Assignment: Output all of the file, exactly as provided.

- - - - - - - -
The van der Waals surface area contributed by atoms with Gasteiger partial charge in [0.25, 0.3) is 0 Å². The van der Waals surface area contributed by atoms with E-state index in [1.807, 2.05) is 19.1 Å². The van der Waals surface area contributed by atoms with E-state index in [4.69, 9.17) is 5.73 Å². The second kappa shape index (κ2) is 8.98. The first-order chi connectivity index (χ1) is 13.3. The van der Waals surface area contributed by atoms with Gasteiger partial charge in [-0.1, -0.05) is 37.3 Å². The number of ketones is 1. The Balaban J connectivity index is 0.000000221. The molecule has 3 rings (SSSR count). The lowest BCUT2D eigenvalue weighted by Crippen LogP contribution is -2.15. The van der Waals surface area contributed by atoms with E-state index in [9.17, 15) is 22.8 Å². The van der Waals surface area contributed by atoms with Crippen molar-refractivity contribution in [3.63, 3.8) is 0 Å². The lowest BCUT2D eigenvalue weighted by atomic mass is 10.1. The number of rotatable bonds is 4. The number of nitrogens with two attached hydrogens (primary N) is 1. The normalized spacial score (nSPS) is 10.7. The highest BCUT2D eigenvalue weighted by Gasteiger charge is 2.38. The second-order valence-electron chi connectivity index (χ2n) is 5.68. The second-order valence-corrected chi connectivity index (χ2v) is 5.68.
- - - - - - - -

The van der Waals surface area contributed by atoms with Gasteiger partial charge in [0.25, 0.3) is 0 Å². The van der Waals surface area contributed by atoms with E-state index in [1.807, 2.05) is 19.1 Å². The van der Waals surface area contributed by atoms with E-state index in [4.69, 9.17) is 5.73 Å². The second kappa shape index (κ2) is 8.98. The first-order chi connectivity index (χ1) is 13.3. The van der Waals surface area contributed by atoms with Gasteiger partial charge in [-0.1, -0.05) is 37.3 Å². The number of ketones is 1. The Balaban J connectivity index is 0.000000221. The molecule has 3 rings (SSSR count). The lowest BCUT2D eigenvalue weighted by Crippen LogP contribution is -2.15. The van der Waals surface area contributed by atoms with E-state index in [9.17, 15) is 22.8 Å². The van der Waals surface area contributed by atoms with Crippen molar-refractivity contribution in [3.63, 3.8) is 0 Å². The lowest BCUT2D eigenvalue weighted by atomic mass is 10.1. The number of rotatable bonds is 4. The number of nitrogens with two attached hydrogens (primary N) is 1. The normalized spacial score (nSPS) is 10.7. The highest BCUT2D eigenvalue weighted by Gasteiger charge is 2.38. The second-order valence-electron chi connectivity index (χ2n) is 5.68. The second-order valence-corrected chi connectivity index (χ2v) is 5.68.